It was. Just in time, the Biloxi Amusement Association offered a contract, so the Nats headed to Mississippi, citing "a reassuring report on Biloxi's spring climate... given [to] Griffith by Casey Stengal, manager of the Toledo American Association team." The local baseball park was said to be the largest in the south. The club would be quartered at the Hotel Biloxi, facing the Gulf of Mexico.
Biloxi, by almost all accounts, enjoyed hosting the Senators. Live music, members from the city's chamber of commerce, and even the mayor himself often welcomed the team's arrival. Still, the club had a complaint. It was too far from other clubs. And the weather wasn't quite good enough. Shirley Povich, on June 14, 1935, broke the news that the Nats were abandoning the "Shrimp Coast" for a spot in the center of "Florida's citrus fruit industry." Yes, Orlando. The city, population 35,000, paid the Washington Ball Club $4,000 to make the move."
The money was better than anything thereafter.
When the team arrived in Florida in the last week of February 1936, Povich wrote that the "the townsfolk [were] apparently keyed to a high pitch of indifference."
World War II, not as opposed to chronic indifference, led the Nats to train between 1943 and 1945 in College Park, Md. The problems with College Park had more to do with the times than the location. The team had become accustomed to using a "robot pitching machine," which Clark Griffith had bought for 1,500 in 1942. But when the machine needed a repair, the Nats' batting practice regimen was endangered. "The machine operates with a heavy band of natural rubber that when snapped gives the force to the ball," one team official explained, "and we're having a [hard] time buying new rubber. It's high on the priorities list. There's no such item for a synthetic rubber substitute for what we need. It must be the best native rubber. I'm hoping the Government will release five pounds of it for us."
By 1946, though, rubber was widely available and the baseball players again headed south for training. In fact, conditions of the migration sounded similar to the present. Washington invited 65 players to camp, which began Feb. 17. It booked 33 spring training games. And yes, they were back in Orlando.
The Senators maintained Orlando as their spring site until 1960. The marriage turned out to be more fruitful for the writers than the ballplayers. Post writer Bob Addied reported in 1959 that "Orlando is a fascinating city and year by year it keeps getting bigger. Orlando shares one thing with Washington and that is the indifference with which it regards the Nats who have been training here for almost 25 years." The club, unhappy with the condition of Tinker Field, occasionally threatened to move elsewhere.
And it did -- but only because the Senators left Washington as well. The team's last season in DC came in 1960, and perhaps the bad news was apparent before the year even began. When the team reported to spring training (again in Orlando) on March 1, Addie wrote that "[t]he Washington Senators apparently aren't any more eager to start spring training than they have been to quit the American League cellar."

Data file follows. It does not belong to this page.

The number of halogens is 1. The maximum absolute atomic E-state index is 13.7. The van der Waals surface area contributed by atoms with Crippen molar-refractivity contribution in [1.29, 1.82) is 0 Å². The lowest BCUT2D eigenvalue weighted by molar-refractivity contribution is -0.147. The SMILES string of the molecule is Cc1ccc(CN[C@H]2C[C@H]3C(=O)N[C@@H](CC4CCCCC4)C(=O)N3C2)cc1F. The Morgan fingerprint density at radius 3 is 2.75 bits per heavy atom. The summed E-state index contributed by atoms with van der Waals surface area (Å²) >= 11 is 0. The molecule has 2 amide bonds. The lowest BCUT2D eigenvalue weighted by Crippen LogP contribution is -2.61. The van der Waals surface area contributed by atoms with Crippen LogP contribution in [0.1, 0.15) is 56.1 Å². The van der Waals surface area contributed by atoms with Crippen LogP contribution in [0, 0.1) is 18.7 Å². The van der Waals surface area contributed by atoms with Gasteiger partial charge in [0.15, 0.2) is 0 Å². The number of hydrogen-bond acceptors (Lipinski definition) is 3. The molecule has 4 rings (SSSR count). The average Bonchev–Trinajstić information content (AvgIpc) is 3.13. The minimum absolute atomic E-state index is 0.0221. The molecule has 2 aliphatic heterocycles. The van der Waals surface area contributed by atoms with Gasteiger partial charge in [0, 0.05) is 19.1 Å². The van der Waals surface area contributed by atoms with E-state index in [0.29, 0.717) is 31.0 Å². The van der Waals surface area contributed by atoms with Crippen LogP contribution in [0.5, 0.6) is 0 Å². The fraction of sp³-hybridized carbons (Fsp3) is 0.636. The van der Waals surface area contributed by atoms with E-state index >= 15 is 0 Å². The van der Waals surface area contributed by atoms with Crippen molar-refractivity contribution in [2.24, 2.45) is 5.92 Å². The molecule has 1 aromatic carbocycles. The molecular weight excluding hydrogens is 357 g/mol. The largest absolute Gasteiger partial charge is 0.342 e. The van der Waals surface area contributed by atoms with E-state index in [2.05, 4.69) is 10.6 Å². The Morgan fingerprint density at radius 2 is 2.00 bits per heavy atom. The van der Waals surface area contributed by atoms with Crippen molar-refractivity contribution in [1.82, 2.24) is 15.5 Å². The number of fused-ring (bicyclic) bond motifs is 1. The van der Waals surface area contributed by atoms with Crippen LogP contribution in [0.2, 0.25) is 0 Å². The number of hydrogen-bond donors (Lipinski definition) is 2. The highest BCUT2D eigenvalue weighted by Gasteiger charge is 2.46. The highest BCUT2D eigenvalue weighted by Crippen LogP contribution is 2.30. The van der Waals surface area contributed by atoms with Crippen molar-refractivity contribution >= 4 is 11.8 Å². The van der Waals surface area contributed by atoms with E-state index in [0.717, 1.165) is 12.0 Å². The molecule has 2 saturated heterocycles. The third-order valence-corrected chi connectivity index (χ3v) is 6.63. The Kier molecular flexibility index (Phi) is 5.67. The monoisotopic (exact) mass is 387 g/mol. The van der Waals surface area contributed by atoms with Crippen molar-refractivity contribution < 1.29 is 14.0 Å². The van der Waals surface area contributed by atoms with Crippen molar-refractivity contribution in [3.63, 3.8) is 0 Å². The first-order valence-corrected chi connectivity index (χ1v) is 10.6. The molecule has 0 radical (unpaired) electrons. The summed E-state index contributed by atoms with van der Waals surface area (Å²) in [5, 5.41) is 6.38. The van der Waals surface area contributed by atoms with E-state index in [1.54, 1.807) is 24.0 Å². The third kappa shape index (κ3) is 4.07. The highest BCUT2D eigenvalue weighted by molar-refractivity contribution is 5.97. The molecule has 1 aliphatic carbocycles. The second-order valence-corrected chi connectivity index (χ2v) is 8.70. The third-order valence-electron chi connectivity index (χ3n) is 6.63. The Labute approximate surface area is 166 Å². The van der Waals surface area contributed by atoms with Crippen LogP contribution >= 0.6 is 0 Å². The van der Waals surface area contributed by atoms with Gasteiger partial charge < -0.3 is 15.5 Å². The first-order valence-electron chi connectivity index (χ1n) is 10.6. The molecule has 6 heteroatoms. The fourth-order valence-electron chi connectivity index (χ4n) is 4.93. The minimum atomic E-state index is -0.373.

Only three men other than pitchers and catchers turned up for the first day of registration. The Senators finished the year 73-81. The next year, they were playing in Minnesota.
DC received a new club almost immediately, right in time for the 1961 season, which began in Pompano Beach, Fla. When club secretary Burt Hawkins made a preliminary trip down there to scout the surroundings, he found the townsfolk clamoring for booster caps and stickers. Also, on Route 1, the Post reported, "a billboard proudly proclaims Pompano Beach as "The Winter Home of the Washington Senators, something Orlando never boasted about when it was host to the old Senators." The Senators remained in Pompano Beach for a decade.
When baseball returned to DC in 2005, the Nats continued to use Viera, Fla., as their spring training site -- used by Montreal since 2003. Everybody was excited about the romanticized prospect of spring and sunshine and baseball, and though Viera lacked some of the metropolitan amenities, it received immediate high marks for weather and grilled panini sandwiches. When the Post Style section published a travel guide for Viera, it mentioned, under a headline "WHERE TO STAY," that there are almost no options available. It recommended the Cocoa's Days Inn. WHERE TO EAT was another complicated matter. "In the first weeks of spring training," one Style writer reported, "my colleague Barry Svrluga, The Post's witty and wise Nationals beat writer, set a land record for consecutive meals at Panera Bread (2290 Town Center Ave.); his streak ended at 15 lunches, and only because the Nats started playing day games. Surely, I figured, I could do better. Nuh-uh: I recommend the chocolate-chip muffins at Panera."